—Everlane D’orsay Espadrille (more colors)
Summertime and the sandals come out of the shoe closet. If you want the ankle wrap espadrilles without the heel, these are the shoes for you.
Affordable, styles and even more affordable through this Sunday June 7th.
—Kim Seybert Chambray Gauze napkins, Natural (set of 4)
Having more than a few sets of napkins, each offering a different color and/or print is a simple way to create an inviting dining occasion.
The last full week of school concluded today with a couple of days next week to wrap up, and I must say, I am ready for the summer schedule. The brilliantly beautiful days have been the encouragement to wear the linen dresses, tops and shorts and of course, slather on the sunscreen. Graduation took place this week, as well as constructive conversations with students and staff which I am grateful for (look for more resources below). Oh, and the first farmers market of the season was held this week (*happy dance!*), and what a joyous occasion it was to see the farmers back out selling their food, flowers and creations (see below).
Wishing you a lovely weekend, and thank you for stopping by TSLL. Until Monday, bonne journee!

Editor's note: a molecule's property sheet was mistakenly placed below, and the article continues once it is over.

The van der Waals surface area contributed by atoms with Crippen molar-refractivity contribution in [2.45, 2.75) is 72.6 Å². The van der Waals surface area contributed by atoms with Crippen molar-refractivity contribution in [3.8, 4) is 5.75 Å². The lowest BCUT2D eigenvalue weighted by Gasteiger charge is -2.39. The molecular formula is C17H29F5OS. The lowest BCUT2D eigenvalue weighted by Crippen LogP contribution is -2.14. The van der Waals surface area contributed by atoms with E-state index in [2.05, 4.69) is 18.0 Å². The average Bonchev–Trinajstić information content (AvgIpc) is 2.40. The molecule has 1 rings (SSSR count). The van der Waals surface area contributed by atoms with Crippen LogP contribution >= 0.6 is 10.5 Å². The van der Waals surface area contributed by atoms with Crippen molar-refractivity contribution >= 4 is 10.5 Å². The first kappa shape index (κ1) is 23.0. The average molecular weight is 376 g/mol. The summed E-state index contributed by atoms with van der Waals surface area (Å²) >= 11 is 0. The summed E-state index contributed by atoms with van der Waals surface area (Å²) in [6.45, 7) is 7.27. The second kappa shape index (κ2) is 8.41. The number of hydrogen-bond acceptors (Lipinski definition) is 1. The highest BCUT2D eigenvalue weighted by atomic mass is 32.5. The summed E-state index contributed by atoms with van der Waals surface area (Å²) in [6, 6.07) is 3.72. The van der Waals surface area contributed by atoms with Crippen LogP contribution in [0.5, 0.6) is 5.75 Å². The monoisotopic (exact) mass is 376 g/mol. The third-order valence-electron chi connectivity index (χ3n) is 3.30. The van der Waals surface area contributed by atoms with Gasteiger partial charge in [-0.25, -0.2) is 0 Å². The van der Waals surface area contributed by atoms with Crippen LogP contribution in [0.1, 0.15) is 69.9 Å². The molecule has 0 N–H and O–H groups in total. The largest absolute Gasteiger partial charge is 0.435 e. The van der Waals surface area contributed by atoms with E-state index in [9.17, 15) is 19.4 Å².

~Paris Breakfast takes us around Paris outside as it looks today.
~The French Take Their Apéros to the Streets [The New York Times]
~Elizabeth Gilbert Opens Up About Love, Courage and Loss [O Magazine]
~The Louvre Prepares to Open to the Public [The Local FR]
~The Joy of Getting Lost and Finding Your Way [The New York Times]
~A Note on Risk: the slow yes [Magnolia]
~Baking Bread in Lyon [The New Yorker]
Resources to deepen your education as inspired by our current times regarding racism:
- A book I read last year that is full of helpful ideas for having constructive conversations with others who have differing opinions – The Person You Mean to Be: How Good People Fight Bias
- The book I have ordered and will be reading this summer (and am patiently waiting to arrive as it quickly went on backorder) by Ibram X. Kendi
- Ibram X. Kendi’s writings
- read his “A History of Race and Racism in America”
- Melyssa Griffin’s Anti-Racism Resource List
- An 8-part video series on What Systematic Racism Is
- A Cup of Jo’s post – On Becoming Anti-Racist
- A book list for kids organized by age